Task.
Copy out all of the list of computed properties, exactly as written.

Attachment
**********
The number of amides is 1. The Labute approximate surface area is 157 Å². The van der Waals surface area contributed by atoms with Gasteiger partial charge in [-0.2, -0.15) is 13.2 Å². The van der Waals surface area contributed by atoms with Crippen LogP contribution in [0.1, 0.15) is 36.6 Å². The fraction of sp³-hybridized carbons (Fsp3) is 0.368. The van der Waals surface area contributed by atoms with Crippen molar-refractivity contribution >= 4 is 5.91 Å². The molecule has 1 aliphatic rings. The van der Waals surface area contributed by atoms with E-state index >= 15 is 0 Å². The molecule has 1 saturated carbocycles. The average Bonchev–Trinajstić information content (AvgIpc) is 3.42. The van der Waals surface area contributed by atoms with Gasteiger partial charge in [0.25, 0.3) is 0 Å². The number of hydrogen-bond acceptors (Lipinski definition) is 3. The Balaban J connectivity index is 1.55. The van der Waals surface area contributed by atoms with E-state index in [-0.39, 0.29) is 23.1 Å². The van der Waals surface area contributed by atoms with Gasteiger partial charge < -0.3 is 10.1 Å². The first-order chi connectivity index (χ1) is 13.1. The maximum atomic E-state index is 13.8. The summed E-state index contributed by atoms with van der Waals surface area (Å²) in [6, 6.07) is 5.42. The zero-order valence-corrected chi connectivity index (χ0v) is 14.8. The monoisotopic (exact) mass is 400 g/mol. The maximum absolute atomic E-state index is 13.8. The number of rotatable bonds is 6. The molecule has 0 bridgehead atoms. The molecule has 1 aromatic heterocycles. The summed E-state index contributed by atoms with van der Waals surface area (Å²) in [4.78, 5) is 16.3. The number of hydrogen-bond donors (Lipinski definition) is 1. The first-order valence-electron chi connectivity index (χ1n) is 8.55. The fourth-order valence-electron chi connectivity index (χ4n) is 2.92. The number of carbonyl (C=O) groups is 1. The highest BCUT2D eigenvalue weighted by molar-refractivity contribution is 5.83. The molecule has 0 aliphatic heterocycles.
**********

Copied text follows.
The number of amides is 1. The Labute approximate surface area is 157 Å². The van der Waals surface area contributed by atoms with Gasteiger partial charge in [-0.2, -0.15) is 13.2 Å². The van der Waals surface area contributed by atoms with Crippen LogP contribution in [0.1, 0.15) is 36.6 Å². The fraction of sp³-hybridized carbons (Fsp3) is 0.368. The van der Waals surface area contributed by atoms with Crippen molar-refractivity contribution >= 4 is 5.91 Å². The molecule has 1 aliphatic rings. The van der Waals surface area contributed by atoms with E-state index >= 15 is 0 Å². The molecule has 1 saturated carbocycles. The average Bonchev–Trinajstić information content (AvgIpc) is 3.42. The van der Waals surface area contributed by atoms with Gasteiger partial charge in [0.25, 0.3) is 0 Å². The number of hydrogen-bond acceptors (Lipinski definition) is 3. The Balaban J connectivity index is 1.55. The van der Waals surface area contributed by atoms with E-state index in [-0.39, 0.29) is 23.1 Å². The van der Waals surface area contributed by atoms with Gasteiger partial charge < -0.3 is 10.1 Å². The first-order chi connectivity index (χ1) is 13.1. The maximum atomic E-state index is 13.8. The summed E-state index contributed by atoms with van der Waals surface area (Å²) in [6, 6.07) is 5.42. The zero-order valence-corrected chi connectivity index (χ0v) is 14.8. The monoisotopic (exact) mass is 400 g/mol. The maximum absolute atomic E-state index is 13.8. The number of rotatable bonds is 6. The molecule has 0 bridgehead atoms. The molecule has 1 aromatic heterocycles. The summed E-state index contributed by atoms with van der Waals surface area (Å²) in [4.78, 5) is 16.3. The number of hydrogen-bond donors (Lipinski definition) is 1. The first-order valence-electron chi connectivity index (χ1n) is 8.55. The fourth-order valence-electron chi connectivity index (χ4n) is 2.92. The number of carbonyl (C=O) groups is 1. The highest BCUT2D eigenvalue weighted by molar-refractivity contribution is 5.83. The molecule has 0 aliphatic heterocycles.